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Mother of three children and a home-maker for more than a decade, few in her sleepy village would have imagined that she would be planning bridges and schools today. But that is Vandana Bahadur Maida’s life in Khankhandvi, in the populous state of Madhya Pradesh, India. Despite family opposition and cultural norms that define a woman’s place in society, she was elected Head of the village council, the first woman Sarpanch. Her election was path-breaking for the village and also for Vandana’s family—as she superseded her own husband who used to be a member of the village council but never the elected leader.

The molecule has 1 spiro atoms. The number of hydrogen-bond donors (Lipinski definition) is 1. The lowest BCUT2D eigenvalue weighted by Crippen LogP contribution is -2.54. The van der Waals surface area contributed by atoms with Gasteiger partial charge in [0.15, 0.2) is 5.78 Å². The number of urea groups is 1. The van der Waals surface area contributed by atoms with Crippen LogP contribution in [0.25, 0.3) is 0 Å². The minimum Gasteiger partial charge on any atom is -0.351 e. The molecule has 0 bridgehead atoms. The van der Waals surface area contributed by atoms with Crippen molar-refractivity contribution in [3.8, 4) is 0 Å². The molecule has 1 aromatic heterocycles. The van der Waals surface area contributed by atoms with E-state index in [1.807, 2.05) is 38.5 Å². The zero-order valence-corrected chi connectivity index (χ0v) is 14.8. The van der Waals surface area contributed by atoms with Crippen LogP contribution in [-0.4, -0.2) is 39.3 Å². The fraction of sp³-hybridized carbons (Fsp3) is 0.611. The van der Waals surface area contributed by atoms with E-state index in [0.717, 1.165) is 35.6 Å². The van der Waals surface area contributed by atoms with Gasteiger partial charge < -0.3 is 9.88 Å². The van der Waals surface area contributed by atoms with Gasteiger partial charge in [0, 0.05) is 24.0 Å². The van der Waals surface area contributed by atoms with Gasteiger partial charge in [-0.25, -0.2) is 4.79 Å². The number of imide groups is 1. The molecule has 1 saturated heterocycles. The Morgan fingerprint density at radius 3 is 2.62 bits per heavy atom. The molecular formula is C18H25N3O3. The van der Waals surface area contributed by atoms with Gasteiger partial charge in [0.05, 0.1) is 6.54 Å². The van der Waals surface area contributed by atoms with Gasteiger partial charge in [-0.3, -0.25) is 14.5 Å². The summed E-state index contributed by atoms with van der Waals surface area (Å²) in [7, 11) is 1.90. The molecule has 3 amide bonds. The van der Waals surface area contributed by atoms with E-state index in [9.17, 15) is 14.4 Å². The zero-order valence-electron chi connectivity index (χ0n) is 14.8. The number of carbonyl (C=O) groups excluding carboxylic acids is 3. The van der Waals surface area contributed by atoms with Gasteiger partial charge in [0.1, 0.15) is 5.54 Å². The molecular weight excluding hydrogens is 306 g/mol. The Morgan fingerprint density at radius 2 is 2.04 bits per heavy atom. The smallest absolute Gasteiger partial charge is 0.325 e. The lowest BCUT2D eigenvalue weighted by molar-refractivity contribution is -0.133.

Ranjana Kumari was 42 years old when she attended the Beijing Conference in 1995 as Convener of the South Asian Network for Women in Politics. She was also the Director of the Centre for Social Research in India at the time, a position she still holds today.